BENHAM, Ky. (WYMT) - Officials from British Columbia, Canada say coal mining is a growing industry in that region, but they need trained coal miners to work.
A group is touring Eastern Kentucky to learn how to mine coal underground.
The Canadian representatives say underground coal mining is a new practice in British Columbia, Canada. The area is ready to mine, but leaders say Canada does not have trained underground coal miners.
"We're facing a huge skills gap. There's a huge need for training workers, training the work force and working in the industry, so we're here to learn some of the best practice develop some partnerships and collaborations," said Laurie Rancourt, President of Northern Lights College in Canada.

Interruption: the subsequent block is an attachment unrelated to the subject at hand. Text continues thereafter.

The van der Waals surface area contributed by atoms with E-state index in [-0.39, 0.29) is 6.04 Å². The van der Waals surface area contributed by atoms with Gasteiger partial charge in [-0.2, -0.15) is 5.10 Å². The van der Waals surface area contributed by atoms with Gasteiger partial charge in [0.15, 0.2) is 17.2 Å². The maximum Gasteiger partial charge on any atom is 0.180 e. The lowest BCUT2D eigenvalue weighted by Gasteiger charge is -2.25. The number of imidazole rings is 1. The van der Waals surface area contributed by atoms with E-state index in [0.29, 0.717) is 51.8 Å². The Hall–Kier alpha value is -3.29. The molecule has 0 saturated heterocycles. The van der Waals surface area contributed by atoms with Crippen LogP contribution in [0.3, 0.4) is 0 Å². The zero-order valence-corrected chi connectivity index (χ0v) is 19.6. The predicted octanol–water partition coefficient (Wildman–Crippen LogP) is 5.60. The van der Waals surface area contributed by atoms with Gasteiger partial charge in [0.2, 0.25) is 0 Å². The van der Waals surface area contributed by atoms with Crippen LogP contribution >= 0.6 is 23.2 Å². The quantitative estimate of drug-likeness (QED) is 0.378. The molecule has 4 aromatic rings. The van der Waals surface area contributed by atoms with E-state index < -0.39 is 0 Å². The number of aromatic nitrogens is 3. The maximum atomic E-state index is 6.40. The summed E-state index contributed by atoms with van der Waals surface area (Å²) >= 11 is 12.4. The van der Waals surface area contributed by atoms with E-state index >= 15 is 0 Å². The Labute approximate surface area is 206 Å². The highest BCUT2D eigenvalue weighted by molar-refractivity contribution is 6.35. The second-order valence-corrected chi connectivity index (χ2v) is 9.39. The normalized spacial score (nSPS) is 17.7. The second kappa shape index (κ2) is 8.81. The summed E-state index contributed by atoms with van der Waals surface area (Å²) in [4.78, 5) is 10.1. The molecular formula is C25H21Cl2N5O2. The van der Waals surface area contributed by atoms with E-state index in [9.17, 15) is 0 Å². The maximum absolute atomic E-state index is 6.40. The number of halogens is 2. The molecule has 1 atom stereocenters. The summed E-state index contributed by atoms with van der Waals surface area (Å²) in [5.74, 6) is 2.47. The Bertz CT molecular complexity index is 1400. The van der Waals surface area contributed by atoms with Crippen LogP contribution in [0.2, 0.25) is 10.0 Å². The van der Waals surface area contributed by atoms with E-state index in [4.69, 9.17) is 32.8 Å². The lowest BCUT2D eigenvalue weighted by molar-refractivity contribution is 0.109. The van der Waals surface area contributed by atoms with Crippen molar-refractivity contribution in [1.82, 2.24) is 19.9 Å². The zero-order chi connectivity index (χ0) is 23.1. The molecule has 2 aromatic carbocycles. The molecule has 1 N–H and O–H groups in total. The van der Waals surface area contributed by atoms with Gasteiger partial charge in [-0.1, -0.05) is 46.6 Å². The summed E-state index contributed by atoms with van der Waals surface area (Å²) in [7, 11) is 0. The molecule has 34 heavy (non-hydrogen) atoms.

They came to an area known for coal mining. Representatives from two Canadian colleges visited Eastern Kentucky to get ideas to set-up a program similar to the Kentucky Coal Academy.
"We want to make sure we're learning how to do it, that we're following the best practice, but also looking at safety and the way we can develop training and skills development that will meet the needs of Northern British Columbia," said Denise Henning, President of Northwest Community College in Canada.
The Kentucky Coal Academy leaders say they were glad to help.
"Coal miners everywhere are brothers, so anytime coal miners can help other coal miners, they want to do that," said Murrel Dixon.
Officials Harlan County say the partnership could help Eastern Kentucky in the long run.
"It lets us learn a lot of things and of course anytime we can swap that kind of knowledge and help out, we'll do that, but we hope to be able to help them and learn from them as well," said Gary Whisman, Executive Director of the Kentucky Coal Academy.
While here, the Canadian group toured coal mines, visited the Coal Mining Museum and Portal 31, and held roundtable discussions with local officials in several counties.